As a huge fan of the book, I can’t say that surprises me. A significant part of Gone Girl’s allure stems from its delicious twists and turns, and knowing exactly how things will turn out will obviously dampen the experience. There’s just no way around it. No one would be able to enjoy The Usual Suspects or The Sixth Sense as much if the twists in those films had been spoiled in advance either.

With that in mind, I thought Gone Girl was brilliant. I had been curious to see how Fincher would handle the multi-layered material, the difficult themes, the portrayal of the main characters and the controversial ending — and he delivered about as well as I could have imagined, with a steady, confident, yet understated control that captures the tones and essence of Flynn’s writing.

Keeping in line with my usual effort to be as spoiler-free as I can, I thought adapting Gone Girl to the screen would have been a nightmare because of its multiple view points, shifts in time, and the clever use of a diary plot device. I was therefore surprised at how seemingly straightforward it was for Fincher and Flynn, who adapted her own novel, to make everything work so well. The result was a film that followed the novel — both in plot and progression — very closely, so much so that I can’t think of any salient things that didn’t make the jump successfully.

If you’ve seem the trailer or heard about the film in passing you’ll know the story is about a beautiful woman (Rosamund Pike) who goes missing in a small town and her husband (Ben Affleck) becoming the prime suspect for her murder because he’s not acting the way a loving husband would. It sounds like such a simple, cliched premise, and yet the amazing thing about Gone Girl is that it explodes and snowballs into so much more, asking complex questions about relationships, marriage, parents, children, sacrifice, compromise, honesty, sexual politics, the economy, the public psyche and role of the media. I could probably write an entire essay about all the things about the book/film that fascinate me, but that would involve dreaded spoilers, and I can’t possibly have that. What’s relevant is that all these questions from the movie are also asked in the film, and that’s what kept me interested and on the edge of my seat.

I had mixed feelings when I heard about the casting. I love Ben Affleck as a director, but as some of you may know, I’m not the biggest fan of his acting. As the douchey Nick Dunne, however, Affleck has found a role that was custom made for him, and he absolutely blitzes it. I don’t think it’s hyperbole to call it the best performance of his entire career. I’m not encouraging award voters to jump on Affleck’s bandwagon, but if they did I would resent it a lot less than when they went nuts for Matthew McConaughey.

As Affleck’s other half, Rosamund Pike is a low-key choice for Amy Dunne considering all the other big names that were being rumored for the role at the time. I didn’t love her performance at the beginning, but there were reasons for the way she acted the way she did, and by the end of the film I was sold.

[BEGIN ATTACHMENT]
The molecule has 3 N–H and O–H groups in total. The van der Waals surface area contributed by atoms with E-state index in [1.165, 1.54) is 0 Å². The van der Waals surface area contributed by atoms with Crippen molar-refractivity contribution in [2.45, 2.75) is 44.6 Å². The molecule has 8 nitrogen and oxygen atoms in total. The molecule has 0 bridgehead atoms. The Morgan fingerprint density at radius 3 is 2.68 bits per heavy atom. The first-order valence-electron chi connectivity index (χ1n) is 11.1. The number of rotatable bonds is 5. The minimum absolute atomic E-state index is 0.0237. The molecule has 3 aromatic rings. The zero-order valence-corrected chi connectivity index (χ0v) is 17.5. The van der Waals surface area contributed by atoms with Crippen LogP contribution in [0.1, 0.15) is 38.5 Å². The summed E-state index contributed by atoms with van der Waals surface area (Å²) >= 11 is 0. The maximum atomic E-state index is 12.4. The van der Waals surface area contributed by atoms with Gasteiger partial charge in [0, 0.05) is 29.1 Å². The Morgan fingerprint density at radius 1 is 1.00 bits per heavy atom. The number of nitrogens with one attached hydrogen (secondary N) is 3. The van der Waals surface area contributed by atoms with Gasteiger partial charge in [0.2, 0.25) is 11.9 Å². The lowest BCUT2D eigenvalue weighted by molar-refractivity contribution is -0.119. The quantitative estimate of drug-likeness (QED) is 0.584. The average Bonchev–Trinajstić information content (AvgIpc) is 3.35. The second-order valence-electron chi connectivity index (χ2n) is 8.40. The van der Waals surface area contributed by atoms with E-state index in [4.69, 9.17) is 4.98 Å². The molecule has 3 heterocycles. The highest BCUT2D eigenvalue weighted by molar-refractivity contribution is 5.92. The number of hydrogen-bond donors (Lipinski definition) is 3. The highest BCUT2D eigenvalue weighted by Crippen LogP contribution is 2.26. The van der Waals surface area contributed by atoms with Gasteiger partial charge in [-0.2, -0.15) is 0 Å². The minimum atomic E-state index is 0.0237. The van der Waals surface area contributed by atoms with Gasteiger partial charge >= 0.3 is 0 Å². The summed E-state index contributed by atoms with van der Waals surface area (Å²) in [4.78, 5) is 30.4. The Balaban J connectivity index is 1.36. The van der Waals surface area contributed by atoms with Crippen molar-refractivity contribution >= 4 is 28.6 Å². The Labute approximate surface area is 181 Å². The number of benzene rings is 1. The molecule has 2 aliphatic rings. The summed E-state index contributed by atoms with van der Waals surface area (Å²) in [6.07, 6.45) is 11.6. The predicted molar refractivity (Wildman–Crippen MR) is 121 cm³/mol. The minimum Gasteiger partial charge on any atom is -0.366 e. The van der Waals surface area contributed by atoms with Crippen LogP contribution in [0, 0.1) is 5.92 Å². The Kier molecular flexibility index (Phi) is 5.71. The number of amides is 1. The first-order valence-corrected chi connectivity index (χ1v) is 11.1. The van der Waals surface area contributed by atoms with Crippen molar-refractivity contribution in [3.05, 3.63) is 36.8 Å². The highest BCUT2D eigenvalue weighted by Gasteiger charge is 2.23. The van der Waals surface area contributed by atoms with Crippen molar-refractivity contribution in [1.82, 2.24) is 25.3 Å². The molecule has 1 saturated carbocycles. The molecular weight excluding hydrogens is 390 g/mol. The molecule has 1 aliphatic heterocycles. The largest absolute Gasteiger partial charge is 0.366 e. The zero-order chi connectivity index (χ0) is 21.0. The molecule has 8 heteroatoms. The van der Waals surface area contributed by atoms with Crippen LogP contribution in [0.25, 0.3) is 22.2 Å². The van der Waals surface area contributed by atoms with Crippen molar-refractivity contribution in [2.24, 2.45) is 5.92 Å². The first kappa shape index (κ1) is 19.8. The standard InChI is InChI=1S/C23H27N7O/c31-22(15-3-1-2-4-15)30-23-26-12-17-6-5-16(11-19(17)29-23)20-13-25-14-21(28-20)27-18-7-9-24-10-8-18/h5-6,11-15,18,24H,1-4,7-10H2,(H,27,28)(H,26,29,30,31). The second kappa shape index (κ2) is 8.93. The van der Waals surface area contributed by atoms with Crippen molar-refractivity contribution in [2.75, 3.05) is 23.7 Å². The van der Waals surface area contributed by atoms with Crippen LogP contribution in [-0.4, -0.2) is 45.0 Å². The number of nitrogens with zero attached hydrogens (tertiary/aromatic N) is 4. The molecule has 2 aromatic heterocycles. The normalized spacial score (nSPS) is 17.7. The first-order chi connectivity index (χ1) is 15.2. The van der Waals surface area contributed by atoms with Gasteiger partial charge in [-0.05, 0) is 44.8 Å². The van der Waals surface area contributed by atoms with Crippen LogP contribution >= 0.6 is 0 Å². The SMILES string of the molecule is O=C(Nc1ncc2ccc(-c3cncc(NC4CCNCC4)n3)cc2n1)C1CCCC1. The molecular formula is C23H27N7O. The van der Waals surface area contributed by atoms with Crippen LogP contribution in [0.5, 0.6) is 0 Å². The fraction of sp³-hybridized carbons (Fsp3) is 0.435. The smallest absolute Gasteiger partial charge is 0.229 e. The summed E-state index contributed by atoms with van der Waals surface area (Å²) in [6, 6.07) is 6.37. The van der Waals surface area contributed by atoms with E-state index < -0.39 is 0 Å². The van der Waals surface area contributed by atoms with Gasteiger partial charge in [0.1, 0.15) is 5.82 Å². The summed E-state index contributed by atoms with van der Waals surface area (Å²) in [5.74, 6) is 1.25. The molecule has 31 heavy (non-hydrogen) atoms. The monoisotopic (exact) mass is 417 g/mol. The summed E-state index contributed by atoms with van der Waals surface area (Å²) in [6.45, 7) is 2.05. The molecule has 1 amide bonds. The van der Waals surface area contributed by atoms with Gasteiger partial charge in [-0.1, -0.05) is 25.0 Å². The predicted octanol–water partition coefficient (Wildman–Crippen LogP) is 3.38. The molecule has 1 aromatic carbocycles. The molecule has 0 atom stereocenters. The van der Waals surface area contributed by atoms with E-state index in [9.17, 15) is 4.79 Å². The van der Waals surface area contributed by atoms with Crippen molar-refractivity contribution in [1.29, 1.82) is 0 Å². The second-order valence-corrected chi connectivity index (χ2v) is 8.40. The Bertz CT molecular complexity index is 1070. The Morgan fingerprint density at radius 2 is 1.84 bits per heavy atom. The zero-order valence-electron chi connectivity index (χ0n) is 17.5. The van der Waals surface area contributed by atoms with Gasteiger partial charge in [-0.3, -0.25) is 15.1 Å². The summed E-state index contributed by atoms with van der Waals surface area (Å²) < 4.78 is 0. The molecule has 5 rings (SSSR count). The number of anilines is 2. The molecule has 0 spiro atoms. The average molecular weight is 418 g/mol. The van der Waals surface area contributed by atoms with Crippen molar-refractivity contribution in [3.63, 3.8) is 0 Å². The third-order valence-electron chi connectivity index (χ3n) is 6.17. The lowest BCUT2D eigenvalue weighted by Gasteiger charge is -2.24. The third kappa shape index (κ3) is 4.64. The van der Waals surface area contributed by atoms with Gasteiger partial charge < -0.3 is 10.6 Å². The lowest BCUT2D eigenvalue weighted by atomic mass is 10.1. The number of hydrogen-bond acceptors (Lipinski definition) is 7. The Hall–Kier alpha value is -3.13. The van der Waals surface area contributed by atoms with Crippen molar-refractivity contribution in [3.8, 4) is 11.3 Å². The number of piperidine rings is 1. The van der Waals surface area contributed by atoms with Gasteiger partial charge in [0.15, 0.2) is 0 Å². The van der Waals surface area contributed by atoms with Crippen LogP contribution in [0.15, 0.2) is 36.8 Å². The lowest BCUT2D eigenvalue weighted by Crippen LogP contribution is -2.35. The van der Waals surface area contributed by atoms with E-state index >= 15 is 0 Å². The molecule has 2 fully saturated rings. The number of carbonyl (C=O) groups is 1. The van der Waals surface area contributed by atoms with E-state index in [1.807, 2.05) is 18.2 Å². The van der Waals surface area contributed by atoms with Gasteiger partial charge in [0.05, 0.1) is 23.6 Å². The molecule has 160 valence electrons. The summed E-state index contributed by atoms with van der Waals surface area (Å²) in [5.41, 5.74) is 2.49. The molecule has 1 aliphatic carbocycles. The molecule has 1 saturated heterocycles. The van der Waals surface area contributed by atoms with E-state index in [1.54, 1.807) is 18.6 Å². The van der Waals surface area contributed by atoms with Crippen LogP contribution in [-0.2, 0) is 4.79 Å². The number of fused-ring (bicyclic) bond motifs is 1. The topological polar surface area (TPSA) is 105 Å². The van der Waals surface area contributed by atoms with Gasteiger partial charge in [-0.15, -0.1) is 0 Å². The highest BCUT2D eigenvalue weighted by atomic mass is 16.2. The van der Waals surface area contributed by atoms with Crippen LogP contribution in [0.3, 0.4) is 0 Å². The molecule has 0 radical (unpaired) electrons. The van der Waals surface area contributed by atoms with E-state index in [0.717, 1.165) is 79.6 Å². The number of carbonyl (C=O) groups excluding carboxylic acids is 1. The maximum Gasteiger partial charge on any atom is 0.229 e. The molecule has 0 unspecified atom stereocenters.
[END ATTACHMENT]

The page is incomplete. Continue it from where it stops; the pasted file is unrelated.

The supporting cast was also very strong. When I first heard Neil Patrick Harris was involved I was still picturing him as his alter ego in Harold & Kumar, so I thought he would be cast as Nick’s flamboyant lawyer Tanner Bolt. Instead, he was fantastic as Amy’s wealthy, creepy ex-boyfriend Desi, and the even bigger shock was that Tyler Perry (yes, Tyler Perry!) was awesome as Tanner Bolt. Those casting choices completely bowled me over.

I was also impressed with the performances in two supporting female roles — Carrie Coon as Nick’s twin sister Margo, and Kim Dickens as lead detective Rhonda Boney. Both extremely important characters who served their functions well without stealing the show from the stars of the show.

The film is quite long at 149 minutes and occasionally feels like it, especially towards the end as the story searches for the perfect point to end on. But Fincher’s pacing is superb, and his ability to manage the subtle shifts in the film’s tone throughout all its twists and turns — it’s sometimes drama, sometimes black comedy, sometimes horror — is what glues the story together. A lesser director might have turned Gone Girl into a clunky mess, but Fincher gets it just right.

The ending is something I was curious to see because apparently Flynn had “rewritten” it for the big screen, though the changes are more artificial than substantial. I’m not disappointed, however, because I loved the book’s chilling ending.

Having said all that, I’m sure I am less enthusiastic about the movie than I would have been had I not read the book first. It helps that I have a terrible memory and that I read it more than a year ago, but like I said, there’s just no way around it. I’d say that the book is better at keeping the twists hidden while the movie can struggle to conceal what’s coming, though that’s a natural advantage given that readers can be manipulated easier on the page than on the screen. Still, I would recommend those who have seen the movie to give the book a try, and vice versa, because the two present two rather different, but equally rewarding experiences.

4.25 stars out of 5

Movie Review: A Million Ways to Die in the West (2014)

AMW

Seth MacFarlane is an acquired taste, and his latest project, A Million Ways to Die in the West, encapsulates the best and worst of his comedic sensitivities.